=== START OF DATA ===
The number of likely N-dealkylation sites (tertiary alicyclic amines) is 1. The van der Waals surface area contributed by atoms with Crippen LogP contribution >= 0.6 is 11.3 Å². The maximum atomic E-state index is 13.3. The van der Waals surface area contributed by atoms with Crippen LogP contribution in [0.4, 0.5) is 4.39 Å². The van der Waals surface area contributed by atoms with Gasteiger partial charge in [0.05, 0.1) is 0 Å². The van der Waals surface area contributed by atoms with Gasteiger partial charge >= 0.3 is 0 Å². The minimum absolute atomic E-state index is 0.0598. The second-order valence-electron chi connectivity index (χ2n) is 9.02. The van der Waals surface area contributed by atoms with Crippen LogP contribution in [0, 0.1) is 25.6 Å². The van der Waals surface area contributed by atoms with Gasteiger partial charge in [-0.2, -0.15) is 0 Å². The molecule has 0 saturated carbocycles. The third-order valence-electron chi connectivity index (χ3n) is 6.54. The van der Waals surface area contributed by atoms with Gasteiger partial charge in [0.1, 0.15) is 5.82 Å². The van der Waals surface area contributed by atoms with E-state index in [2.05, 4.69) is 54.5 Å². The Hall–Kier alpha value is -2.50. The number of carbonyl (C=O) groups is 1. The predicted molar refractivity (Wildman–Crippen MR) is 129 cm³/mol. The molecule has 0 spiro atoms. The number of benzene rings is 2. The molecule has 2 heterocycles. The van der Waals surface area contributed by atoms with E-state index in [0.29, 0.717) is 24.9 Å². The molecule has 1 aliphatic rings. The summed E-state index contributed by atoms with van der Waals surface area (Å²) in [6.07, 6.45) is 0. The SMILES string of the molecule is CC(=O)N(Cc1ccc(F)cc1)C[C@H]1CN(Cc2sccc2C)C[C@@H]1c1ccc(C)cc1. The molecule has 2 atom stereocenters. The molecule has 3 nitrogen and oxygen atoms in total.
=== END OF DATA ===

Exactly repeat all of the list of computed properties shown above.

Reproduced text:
The number of likely N-dealkylation sites (tertiary alicyclic amines) is 1. The van der Waals surface area contributed by atoms with Crippen LogP contribution >= 0.6 is 11.3 Å². The maximum atomic E-state index is 13.3. The van der Waals surface area contributed by atoms with Crippen LogP contribution in [0.4, 0.5) is 4.39 Å². The van der Waals surface area contributed by atoms with Gasteiger partial charge in [0.05, 0.1) is 0 Å². The van der Waals surface area contributed by atoms with Gasteiger partial charge >= 0.3 is 0 Å². The minimum absolute atomic E-state index is 0.0598. The second-order valence-electron chi connectivity index (χ2n) is 9.02. The van der Waals surface area contributed by atoms with Crippen LogP contribution in [0, 0.1) is 25.6 Å². The van der Waals surface area contributed by atoms with Gasteiger partial charge in [-0.2, -0.15) is 0 Å². The molecule has 0 saturated carbocycles. The third-order valence-electron chi connectivity index (χ3n) is 6.54. The van der Waals surface area contributed by atoms with Gasteiger partial charge in [0.1, 0.15) is 5.82 Å². The van der Waals surface area contributed by atoms with E-state index in [2.05, 4.69) is 54.5 Å². The Hall–Kier alpha value is -2.50. The number of carbonyl (C=O) groups is 1. The predicted molar refractivity (Wildman–Crippen MR) is 129 cm³/mol. The molecule has 0 spiro atoms. The number of benzene rings is 2. The molecule has 2 heterocycles. The van der Waals surface area contributed by atoms with E-state index in [0.29, 0.717) is 24.9 Å². The molecule has 1 aliphatic rings. The summed E-state index contributed by atoms with van der Waals surface area (Å²) in [6.07, 6.45) is 0. The SMILES string of the molecule is CC(=O)N(Cc1ccc(F)cc1)C[C@H]1CN(Cc2sccc2C)C[C@@H]1c1ccc(C)cc1. The molecule has 2 atom stereocenters. The molecule has 3 nitrogen and oxygen atoms in total.